2016 Retina Macbook 12"
26/04/16 10:21 Filed in: Apple
What's the new 2016 Macbook like? Let's have a look.
Toward the tail end of last year, Apple released the Macbook. A 12" Retina machine with a mobile processor. You can read about my initial thoughts about it here:
2015 12" Retina Macbook
That wasn't really a review, just my first thoughts on the product. So how did I end up liking it?
Well, a lot would be the simple answer. Very portable, runs native apps, battery - I'd say I ended up treating it more like my iPad than my laptops. I.e. Being a bit 'oh, I should probably plug this in at some point' rather than trying to keep my laptops fully charged just in case.
Any frustrations? Well, a few, with the main one being performance. As I touched on in the original article above, if you treat the unit as a super-iPad it's great. Here's the thing though - it runs OSX. All of a sudden I wanted to do more, like run Win 10 now and again, or do the odd bit of video processing while out on my travels. Not a great experience truth be told. Running Windows 10 in Parallels was something I'd do if I had to - I.e. To get access to mail archives, or open/run Visio etc. If I thought I needed to do that during the day, out would come my 15" i7 and straight in to the backpack.
The single port didn't really offer me any problems - but again, you have to remember what the unit is aimed at. I carried a 3 port USB3 hub around 'just in case' and rarely had to get the thing out.
So, with literally no surprise anywhere, Apple update the units to the Skylake processors. The idea of a bit more performance in this form factor made me hop, skip, and jump to the Apple store post haste* to pick up one of the more powerful M5 units (my 2015 unit was the entry level).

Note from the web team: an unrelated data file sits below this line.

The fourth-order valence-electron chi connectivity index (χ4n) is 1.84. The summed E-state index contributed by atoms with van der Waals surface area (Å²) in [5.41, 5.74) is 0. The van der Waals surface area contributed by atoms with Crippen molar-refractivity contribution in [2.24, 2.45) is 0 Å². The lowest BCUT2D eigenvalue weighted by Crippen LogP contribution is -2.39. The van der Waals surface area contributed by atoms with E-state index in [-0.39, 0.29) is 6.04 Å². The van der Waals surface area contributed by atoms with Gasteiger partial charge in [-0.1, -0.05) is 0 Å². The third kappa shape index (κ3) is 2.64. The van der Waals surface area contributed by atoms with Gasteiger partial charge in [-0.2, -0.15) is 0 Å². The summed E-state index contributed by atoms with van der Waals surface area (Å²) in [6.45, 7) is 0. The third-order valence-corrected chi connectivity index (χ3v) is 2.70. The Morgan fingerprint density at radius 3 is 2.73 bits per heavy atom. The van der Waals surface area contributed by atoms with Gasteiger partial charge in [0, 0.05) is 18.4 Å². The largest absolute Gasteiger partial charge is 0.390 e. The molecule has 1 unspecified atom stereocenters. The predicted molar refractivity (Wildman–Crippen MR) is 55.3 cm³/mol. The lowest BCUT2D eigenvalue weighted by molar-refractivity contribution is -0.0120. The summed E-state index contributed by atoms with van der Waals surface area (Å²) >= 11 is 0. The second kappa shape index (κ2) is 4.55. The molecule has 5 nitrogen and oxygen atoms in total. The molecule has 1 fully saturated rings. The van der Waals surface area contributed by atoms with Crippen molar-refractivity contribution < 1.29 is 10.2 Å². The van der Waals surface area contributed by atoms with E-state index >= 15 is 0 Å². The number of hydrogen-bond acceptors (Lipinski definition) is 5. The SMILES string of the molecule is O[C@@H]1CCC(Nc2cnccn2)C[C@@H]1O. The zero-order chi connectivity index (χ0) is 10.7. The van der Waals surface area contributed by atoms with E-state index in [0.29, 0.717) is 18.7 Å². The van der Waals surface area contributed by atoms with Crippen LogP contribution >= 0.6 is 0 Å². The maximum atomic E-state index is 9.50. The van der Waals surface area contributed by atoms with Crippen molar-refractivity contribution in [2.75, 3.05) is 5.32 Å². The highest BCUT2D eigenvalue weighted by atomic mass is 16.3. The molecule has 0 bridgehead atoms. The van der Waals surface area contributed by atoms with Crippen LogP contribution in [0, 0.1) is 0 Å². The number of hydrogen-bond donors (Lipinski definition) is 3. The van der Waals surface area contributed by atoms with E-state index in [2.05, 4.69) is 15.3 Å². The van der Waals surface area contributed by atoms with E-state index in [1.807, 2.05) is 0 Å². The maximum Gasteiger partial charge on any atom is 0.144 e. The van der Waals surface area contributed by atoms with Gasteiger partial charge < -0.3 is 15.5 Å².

*Opened the door to courier with a look of surprise having forgotten I'd ordered it.
What's the difference? Well, a lot of those original frustrations are gone. Running Windows 10 in Parallels is no longer the frustrating sludge-fest it was on the 2015 unit, and I can even process some GoPro footage in the background while carrying on with my Email. There's no way I could have done this on the 2015 unit without longingly thinking about my 15" rMBP.
There's some videos below that show the general performance of the two.
The thing I really find interesting about these units by the way is how much they polarise opinion. You only have to look at the threads over at Macrumors (here and here for example) to see the gap of opinion:
The comments do seem to focus on price. Lol OMG for *this amount* you could have gotten a 15" rMBP that could run a space station. Well, yes, but then I know when I have my rMBP in my back pack.
You see this idea elsewhere too, in the world of cars for example.
Man A: I'm looking at this three year old model of car x, at 20k.
The Internet: You idiot, you should buy this one brand new at 80k because warranty or something.
It's almost like people expect their own position or compromises to apply to everyone else. What's that about?
For me, as somebody who works from multiple locations, doing things that range from meeting notes to running multiple virtual machines - an iMac would be a ridiculous compromise. Ever tried carrying one of those on the tube….? So, yeah, I get a 15" rMBP for that, and keep my top spec iMac for doing the hard work.
Well….if I'm out and about whether for fun or meetings or whatever, then lugging the rMBP about is also a compromise. This is the space the 12" Macbook fills for me. It's highly portable, battery lasts an age…and I can run pretty much anything I like on it.
If it's not fast, pink, grey, large, small, have enough ports, made by elves etc (insert own preference here), then perhaps it isn't the unit for you. Why people think that your own requirements and compromises should apply to everyone else is a mystery.
The other comments around - LOL OMG IT'S SO EXPENSIVE. Well, nobody is forcing you to buy one. Too expensive, don't buy it.
People, we're an interesting bunch aren't we.
Anyways, the videos.